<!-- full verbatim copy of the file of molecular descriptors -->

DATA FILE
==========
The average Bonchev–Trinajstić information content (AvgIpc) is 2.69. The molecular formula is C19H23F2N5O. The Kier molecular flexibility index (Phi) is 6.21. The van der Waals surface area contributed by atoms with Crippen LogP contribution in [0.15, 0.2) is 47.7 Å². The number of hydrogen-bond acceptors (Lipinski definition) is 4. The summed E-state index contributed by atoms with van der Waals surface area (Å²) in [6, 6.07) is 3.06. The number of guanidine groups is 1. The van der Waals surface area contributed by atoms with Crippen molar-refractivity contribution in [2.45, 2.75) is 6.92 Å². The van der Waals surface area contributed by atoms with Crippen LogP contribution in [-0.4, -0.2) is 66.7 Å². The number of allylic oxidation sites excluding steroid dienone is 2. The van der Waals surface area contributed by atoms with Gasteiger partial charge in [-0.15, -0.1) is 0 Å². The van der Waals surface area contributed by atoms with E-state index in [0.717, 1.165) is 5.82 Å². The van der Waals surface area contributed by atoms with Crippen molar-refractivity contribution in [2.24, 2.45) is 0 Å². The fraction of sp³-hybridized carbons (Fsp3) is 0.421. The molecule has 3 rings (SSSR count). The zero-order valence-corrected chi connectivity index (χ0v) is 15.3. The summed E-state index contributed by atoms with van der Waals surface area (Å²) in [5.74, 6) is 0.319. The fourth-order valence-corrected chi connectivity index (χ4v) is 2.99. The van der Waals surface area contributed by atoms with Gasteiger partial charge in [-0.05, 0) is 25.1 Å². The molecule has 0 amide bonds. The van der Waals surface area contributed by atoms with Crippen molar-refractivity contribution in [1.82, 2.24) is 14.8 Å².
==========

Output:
The average Bonchev–Trinajstić information content (AvgIpc) is 2.69. The molecular formula is C19H23F2N5O. The Kier molecular flexibility index (Phi) is 6.21. The van der Waals surface area contributed by atoms with Crippen LogP contribution in [0.15, 0.2) is 47.7 Å². The number of hydrogen-bond acceptors (Lipinski definition) is 4. The summed E-state index contributed by atoms with van der Waals surface area (Å²) in [6, 6.07) is 3.06. The number of guanidine groups is 1. The van der Waals surface area contributed by atoms with Crippen molar-refractivity contribution in [2.45, 2.75) is 6.92 Å². The van der Waals surface area contributed by atoms with Crippen LogP contribution in [-0.4, -0.2) is 66.7 Å². The number of allylic oxidation sites excluding steroid dienone is 2. The van der Waals surface area contributed by atoms with Gasteiger partial charge in [-0.15, -0.1) is 0 Å². The van der Waals surface area contributed by atoms with E-state index in [0.717, 1.165) is 5.82 Å². The van der Waals surface area contributed by atoms with Crippen molar-refractivity contribution in [2.24, 2.45) is 0 Å². The fraction of sp³-hybridized carbons (Fsp3) is 0.421. The molecule has 3 rings (SSSR count). The zero-order valence-corrected chi connectivity index (χ0v) is 15.3. The summed E-state index contributed by atoms with van der Waals surface area (Å²) in [5.74, 6) is 0.319. The fourth-order valence-corrected chi connectivity index (χ4v) is 2.99. The van der Waals surface area contributed by atoms with Gasteiger partial charge in [-0.05, 0) is 25.1 Å². The molecule has 0 amide bonds. The van der Waals surface area contributed by atoms with Crippen molar-refractivity contribution in [1.82, 2.24) is 14.8 Å².